Several weeks ago, Paul Shimmons (ipadmusiced.wordpress.com) and I talked to Micah Blouin from PreSonus about the new version of Notion 6 and other offerings from PreSonus for music education on the ME&T Podcast. Check it out if you haven’t already done so!
One of the things Micah discussed was “pinning” a WAV file audio track to a Notion score, and using their feature called N-Tempo, where you can “tap” a tempo into a score to sync it to the WAV file. He mentioned that this feature was great for transcriptions.
I recently contacted an artist about the possibility of transcribing a song of theirs so my 8th grade students could sing it in our spring concert. I received permission today, and since I am still recovering from a bad cold that hit two days ago, I began working on the song.
In Notion, I suggest creating a separate instrument to “pin” the WAV file to, and if you don’t have a WAV file, there are plenty of web-based sites that will convert existing audio to a WAV format. Just keep in mind that WAV is an uncompressed file format–so a audio recording is easily ten times larger than other popular formats (mp3 or Apple’s m4a). Then you make a N-Tempo instrument track, and you plan the rhythm you want to tap to. If you are working with an artist that shifts tempo freely, it can be better to make the N-Tempo track the same as the melody part. Then you enter Notion’s N-Tempo recording tool (it looks like a joystick) and tap the tempo using any key on the “A” row of your keyboard. To stop recording, hit space or ESC.
Side note: I have used “tap tempo” in Finale, which requires the space bar. It took a look in the manual to realize that the space bar was NOT the entry method for Notion.
It helps if your WAV file starts with the downbeat…so use an editor to trim your audio before importing it.
At any rate, using this method made the transcription easy and fast, and I would definitely recommend it to any one. I will certainly be using it again!
P.S. “O Hanukkah, O Hanukkah” was NOT the score I was entering today. I just used it as an example as it is in the Public Domain.
Next week, I am presenting sessions at the Wisconsin State Music Conference. One is on S-Cubed, Dale Duncan’s fantastic sight-reading method for middle school; the other is on Chromebooks in music education.
I have a pretty good grasp on Chromebooks in music education…but are there any recent developments that you have seen that I might not know about? I am fully aware of the “big” programs, such as SmartMusic, Noteflight, flat.io, SoundTrap, the MusicFirst products, and all the “general” websites such as Quizziz, Kahoot, and so on.
I also know about the WIDI Bud and the Chromecast, as well as Chome mirroring to Reflector and Air Server.
That said, there might be something good out there that I don’t know, or new hardware that I might not know. If you know of anything, please send me an e-mail and let me know about it so I can share it with others.
Copies of the presentations will be up in the “Past Presentations” area by Thursday.
Some time ago, Mark Adler (now the Notation Product Manager) from MakeMusic posted a re-creation of William Billing’s Connections on the Finale Blog. I have never needed to create such as score, so I filed the information in the back of my mind.
This summer, I ran into Pete Mai, who runs Bonanza Ukuleles. His wife fell in love with the ukulele, and he was a cabinet maker, so he thought: I can make my wife ukuleles! So he did, and they realized that they could actually make their own ukuleles out of laminate countertops. This summer, they started making hardwood ukuleles. When I saw them at the Silver Creek International Ukulele Festival in August (near Two Harbors, Minnesota), they had the new ukuleles on hand, and it turns out that they can laser etch logos into the ukuleles. This includes engaging a rosette.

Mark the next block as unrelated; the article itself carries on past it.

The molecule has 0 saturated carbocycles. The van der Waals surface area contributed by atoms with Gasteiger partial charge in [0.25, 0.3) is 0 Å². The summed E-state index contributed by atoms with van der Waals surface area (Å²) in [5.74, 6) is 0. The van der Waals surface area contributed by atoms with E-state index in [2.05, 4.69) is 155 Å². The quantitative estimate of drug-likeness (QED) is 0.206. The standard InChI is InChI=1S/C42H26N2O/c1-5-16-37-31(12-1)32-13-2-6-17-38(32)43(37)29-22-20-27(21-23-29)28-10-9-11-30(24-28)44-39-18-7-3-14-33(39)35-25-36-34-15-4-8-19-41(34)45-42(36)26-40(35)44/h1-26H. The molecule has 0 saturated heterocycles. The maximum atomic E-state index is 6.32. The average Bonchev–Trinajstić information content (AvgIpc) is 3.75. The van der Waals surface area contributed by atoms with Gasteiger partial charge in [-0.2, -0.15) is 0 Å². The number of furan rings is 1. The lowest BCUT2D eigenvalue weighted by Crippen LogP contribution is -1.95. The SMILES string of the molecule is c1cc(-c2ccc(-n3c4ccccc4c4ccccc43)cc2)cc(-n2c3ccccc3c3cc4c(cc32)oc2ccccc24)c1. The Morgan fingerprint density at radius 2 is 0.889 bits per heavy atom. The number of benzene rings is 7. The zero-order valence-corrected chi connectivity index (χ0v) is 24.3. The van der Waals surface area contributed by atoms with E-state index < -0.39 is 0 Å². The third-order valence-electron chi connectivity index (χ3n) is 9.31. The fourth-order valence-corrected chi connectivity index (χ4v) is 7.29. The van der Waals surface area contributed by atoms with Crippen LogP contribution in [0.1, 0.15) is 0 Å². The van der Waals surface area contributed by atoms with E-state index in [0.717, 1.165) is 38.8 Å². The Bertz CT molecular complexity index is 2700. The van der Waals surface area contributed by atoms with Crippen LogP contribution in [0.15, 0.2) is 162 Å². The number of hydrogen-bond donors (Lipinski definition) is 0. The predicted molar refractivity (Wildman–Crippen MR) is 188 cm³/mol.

It didn’t take long for me to realize that I would like to commission a ukulele for our choir’s program–which would have the choir logo as well as the school song around the sound hole.
And at that moment, Mark Adler’s post from 2012 came to mind. I haven’t had time to work with the idea until today. We are off school, and following Murphy’s law, I am fighting a cold that settled in on Wednesday after school (how wonderful to spend vacation days laying low because you’re sick). Today I opened up Mark’s existing file and got to work.
Basically, the entire song utilizes the custom line tool in smart shapes, and was generally pretty easy to do. Two things threw me for a “loop” (pun intended). First, the text had to be edited within the custom line tool. Second, there were a few shops and lyrics that just wouldn’t line up very easily. I did send Mark a few e-mails during the course of the day, which helped me along the path. One other tip…to align words, add another circle as an expression as an alignment line. A special thank you to Mark for his help today!
The end result was our school song (tune is the Minnesota Rouser) in two formats: one with words, the other without. I am going to use the one without words on the custom ukulele; I am going to use the one with words as a large poster and perhaps on concert programs, with the choir logo in the middle.
I would guess that 99% of Finale users will never attempt to make a circular score…but it is great to know that Finale can handle it!
After our recent podcast interview, Aron Nelson (developer of unrealBook) created a forum for PDF music readers at musicreaderforipad.com. While unrealBook will be a topic, discussion of all apps and aspects of the music reading process are welcome, and I believe discussion of musicXML readers like Newzik, Gustaf, SuperScore, and SeeScore would also be welcome.
Please spread the word!
The latest episode of the Music Education & Technology Podcast is now available for your enjoyment! For this episode, we were joined by Aron Nelson, developer of unrealBook.